Frequently Asked Questions

1. What are Styling Boards?

Styling boards are an accessory that you can use when you're photographing a detail and you can't find a particular surface that you like (wrong colors, etc) or if you want images of your details to go with a specific specific color that fits well with your branding! 

2. Who can use them?

Why, anyone! You don't have to be a photographer or a high profile Instagrammer! 
What we are providing is a clean and minimal, and beautiful surface for your image, whatever it may be!

For example, you own a business and you need to take a quick photograph of your product. Your dining table, desk or end table isn't looking to "hot" because maybe it's just too messy, or there are scratches everywhere! Enter the styling board - a surface, bound with a gorgeous linen, that will make your detail POP!

3. Can I leave my board in my car, leaning against something?

Your board is made with a very high quality chip board, that though rigid, works to be light and transportable, so it will feel pliable as well. All this to say, we've tested these boards ourselves, so we HAVE left the boards in a very hot car for a few days, leaning against something. The only thing that happened is that there was a slight bend to the board, which was fixed by laying it flat with something heavy on it. 

However, please note that if you want to extend the lifespan of your product, it is best to follow the care instructions included in your package.


single sided vs double sided


We get asked this question a lot - So, which is better?

There are both pros and cons to each! 

The most useful thing for me, for a single sided board, is really that you don’t have to worry about the other side getting dirty when you lay it down. I mean, as wedding professionals, we’re pretty much putting these things wherever the best light is, and that could be on the floor, on tables and we never really know what’s going to be on there, even if we check to see if it’s clean before. 

Weight-wise, each single board is about 1.5 lbs and the double is about 3 lbs. The double sided feels sturdier, but that’s because they are two boards mounted together, it’s naturally going to feel thicker!


Another advantage of single sided is also that if you do know which color you’ll want to go ahead and use, then you won’t have to lug around the full 3lbs. However, with the double-sided, you’ll have the advantage of having two colors just in case your initial vision didn’t work as well as you imagined with the details you were provided. With the double sided, just don’t forget to place the bag under the board before using it!


They’re both practical in their own ways! I personally like the single sided cos I’m absent minded in general and I would almost definitely forget to 1. Bring the bag along 2. Have the bag with me if I’m shooting details, so the single works best for me since it doesn’t matter if I get it dirty, ha! 

We use both however!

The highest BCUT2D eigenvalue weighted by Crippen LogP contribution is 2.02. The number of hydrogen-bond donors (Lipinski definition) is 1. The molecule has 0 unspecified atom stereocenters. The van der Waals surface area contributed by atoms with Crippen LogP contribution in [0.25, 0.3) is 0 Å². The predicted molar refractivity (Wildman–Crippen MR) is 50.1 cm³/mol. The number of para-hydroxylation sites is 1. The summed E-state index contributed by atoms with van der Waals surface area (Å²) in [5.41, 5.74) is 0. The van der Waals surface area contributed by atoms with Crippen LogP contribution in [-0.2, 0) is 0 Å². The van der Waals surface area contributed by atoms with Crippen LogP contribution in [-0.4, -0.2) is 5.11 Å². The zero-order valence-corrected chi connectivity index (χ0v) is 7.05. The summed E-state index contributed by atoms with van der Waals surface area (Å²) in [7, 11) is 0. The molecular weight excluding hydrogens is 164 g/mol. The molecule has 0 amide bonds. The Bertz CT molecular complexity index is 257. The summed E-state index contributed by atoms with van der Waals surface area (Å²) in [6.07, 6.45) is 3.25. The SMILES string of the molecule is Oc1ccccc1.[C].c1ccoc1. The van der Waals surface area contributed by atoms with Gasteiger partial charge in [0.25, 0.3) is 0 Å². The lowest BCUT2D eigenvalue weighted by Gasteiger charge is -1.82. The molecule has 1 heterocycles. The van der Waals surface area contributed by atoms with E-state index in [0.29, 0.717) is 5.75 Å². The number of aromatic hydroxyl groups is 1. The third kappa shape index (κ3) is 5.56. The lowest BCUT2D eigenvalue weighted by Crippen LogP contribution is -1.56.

Screen moire

So what is with Screen Moire, anyway?

This is a problem with digital cameras and as photographers, we have almost definitely encountered it at some point in our careers. Mainly, digital cameras itself, paired with the material you're shooting, is to blame - It mainly occurs with very precise and repetitive patterns that have a very small knit pattern and though sometimes it is not quite perfectly precise enough to cause actual moire in the photo, it does produce screen moire. You'll notice that when you pull up the image on certain screens, you'll see a distorted, unpleasant pattern. Usually this occurs also at resized images and when you view the images at anything less than 100%. The camera and the screen cannot render the image correctly and thus produces what it can. 

Now if you're shooting with a digital camera, how do you fix this?
Moire is largely reduced by shooting at a shallow aperture, because what happens is that the fabric pixels are blurred and thus not repetitive. The images seen on this website are a combination of film and digital and for the digital images, I shot all of my set ups at 2.8. This pulls the main details in and blurs out the styling boards' patterns ever so slightly, rendering screen moire impossible. The higher the aperture, i.e shooting at 4.0, would result in the camera capturing all the detail of the board completely and thus accentuating the pattern and causing the screen moire!

Please note that this is ONLY for specific patterns and our boards that DO produce this type of effect on digital cameras, respectively have a note in their description.



Now, I've shot my images and I have Screen Moire. How do I fix it?

This solution is not one that I particularly recommend/am promoting, just because I don't believe that our products need any extra work/editing to be used, but I want to share this so that if you DO run into the issue with our products or with any other another pattern/detail that you've shot, the photographs are absolutely usable with this simple trick.


Using the principles of what causes moire, what you would do is take the sharpness brush in Lightroom and brush over the pattern - you can choose your level of blur that you want by sliding the sharpness level to the negative (see image on right). If you're using Photoshop, you would apply a slight blur to the whole image, and mask in board with the blurred effect. What this does is it removes the problem of the repetition in the fabric and you should have zero screen moire. It took me less than 30 seconds to use a nice, sizable brush to cover the whole image, since it's not about precise detail here, it's about getting the pattern to be less sharp.

And that's it! I hope this helps you if you ever run into any screen moire problems :)